Shin splints, also known as medial tibial stress syndrome (MTSS), is defined as “pain along the inner edge of the shinbone or tibia.” Shin splints are usually caused by repeated trauma to the connective muscle tissue surrounding the tibia. They are a common injury affecting athletes who engage in running sports or other forms of physical activity, including running and jumping. Shin splints injuries are specifically located in the middle to lower thirds of the anterior or lateral part of the tibia, which is the larger of two bones comprising the lower leg.
Shin splints are the most prevalent lower leg injury and affect a broad range of individuals. It affects mostly runners and accounts for approximately 13% to 17% of all running-related injuries. High school age runners see shin splints injury rates of approximately 13%. Aerobic dancers have also been known to have shin splints, with injury rates as high as 22%. Military personnel undergoing basic training experience shin splints injury rates between 4–8%.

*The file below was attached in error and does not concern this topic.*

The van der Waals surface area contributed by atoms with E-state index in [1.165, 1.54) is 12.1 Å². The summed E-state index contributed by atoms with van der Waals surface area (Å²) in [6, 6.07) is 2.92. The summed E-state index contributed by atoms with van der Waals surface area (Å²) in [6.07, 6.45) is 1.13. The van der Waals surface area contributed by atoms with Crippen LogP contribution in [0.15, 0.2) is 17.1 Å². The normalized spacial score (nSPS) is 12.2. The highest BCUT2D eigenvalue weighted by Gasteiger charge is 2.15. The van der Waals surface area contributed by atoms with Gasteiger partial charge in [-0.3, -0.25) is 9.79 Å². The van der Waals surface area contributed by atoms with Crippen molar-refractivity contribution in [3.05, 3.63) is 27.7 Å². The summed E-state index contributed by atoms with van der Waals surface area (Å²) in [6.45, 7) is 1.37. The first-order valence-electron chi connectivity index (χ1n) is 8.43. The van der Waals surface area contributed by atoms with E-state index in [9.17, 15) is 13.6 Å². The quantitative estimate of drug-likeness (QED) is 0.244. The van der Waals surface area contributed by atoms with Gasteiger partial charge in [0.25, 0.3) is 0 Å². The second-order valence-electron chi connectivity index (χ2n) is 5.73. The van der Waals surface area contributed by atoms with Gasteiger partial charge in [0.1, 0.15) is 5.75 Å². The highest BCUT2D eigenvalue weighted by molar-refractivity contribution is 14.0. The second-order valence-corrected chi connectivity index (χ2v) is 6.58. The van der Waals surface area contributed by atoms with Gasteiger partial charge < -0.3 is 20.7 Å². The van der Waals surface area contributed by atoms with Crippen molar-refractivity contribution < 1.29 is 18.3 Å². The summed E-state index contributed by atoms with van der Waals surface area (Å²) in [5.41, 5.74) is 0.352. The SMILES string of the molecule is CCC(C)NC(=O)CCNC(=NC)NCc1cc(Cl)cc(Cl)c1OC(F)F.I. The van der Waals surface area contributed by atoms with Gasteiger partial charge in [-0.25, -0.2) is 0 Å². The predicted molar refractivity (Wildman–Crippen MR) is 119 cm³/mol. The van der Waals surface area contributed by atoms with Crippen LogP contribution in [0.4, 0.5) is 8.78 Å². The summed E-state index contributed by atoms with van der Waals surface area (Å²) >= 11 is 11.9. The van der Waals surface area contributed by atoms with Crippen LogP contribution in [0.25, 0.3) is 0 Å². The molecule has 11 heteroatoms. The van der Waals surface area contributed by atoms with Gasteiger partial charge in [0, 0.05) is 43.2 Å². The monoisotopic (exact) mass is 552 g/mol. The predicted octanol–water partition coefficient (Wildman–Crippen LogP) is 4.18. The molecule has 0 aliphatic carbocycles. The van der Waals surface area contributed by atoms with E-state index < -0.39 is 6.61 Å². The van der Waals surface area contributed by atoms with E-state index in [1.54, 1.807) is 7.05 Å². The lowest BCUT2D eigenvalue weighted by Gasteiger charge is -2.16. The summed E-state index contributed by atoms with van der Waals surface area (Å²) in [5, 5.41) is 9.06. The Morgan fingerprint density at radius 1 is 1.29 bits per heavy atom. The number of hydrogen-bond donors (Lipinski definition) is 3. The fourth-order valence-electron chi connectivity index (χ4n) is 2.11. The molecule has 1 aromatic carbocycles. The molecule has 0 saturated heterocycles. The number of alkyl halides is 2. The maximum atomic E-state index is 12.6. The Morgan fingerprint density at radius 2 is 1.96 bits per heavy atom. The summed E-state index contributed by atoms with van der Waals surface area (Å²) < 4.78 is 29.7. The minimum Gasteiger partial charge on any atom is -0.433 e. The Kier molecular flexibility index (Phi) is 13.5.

Shin splint pain is described as a recurring dull ache along the inner part of the lower two-thirds of the tibia. In contrast, stress fracture pain is localized to the fracture site.
While the exact cause is unknown, shin splints can be attributed to the overloading of the lower leg due to biomechanical irregularities resulting in an increase in stress exerted on the tibia. A sudden increase in intensity or frequency in activity level fatigues muscles too quickly to properly help absorb shock, forcing the tibia to absorb most of that shock. This stress is associated with the onset of shin splints.
Typical treatments include rest, ice, strengthening and gradually returning to activity. Rest and ice work to allow the tibia to recover from sudden, high levels of stress and reduce inflammation and pain levels. It is important to significantly reduce any pain or swelling before returning to activity. Strengthening exercises should be performed after pain has subsided, on lower leg and hip muscles.
Less common forms of treatment for more severe cases of shin splints include extracorporeal shockwave therapy (ESWT) and surgery. Surgery is only performed in extreme cases where more conservative options have been tried for at least a year. However, surgery does not guarantee 100% recovery.
Coming soon – a directory of resources relating to the treatment of Shin Splints in South Africa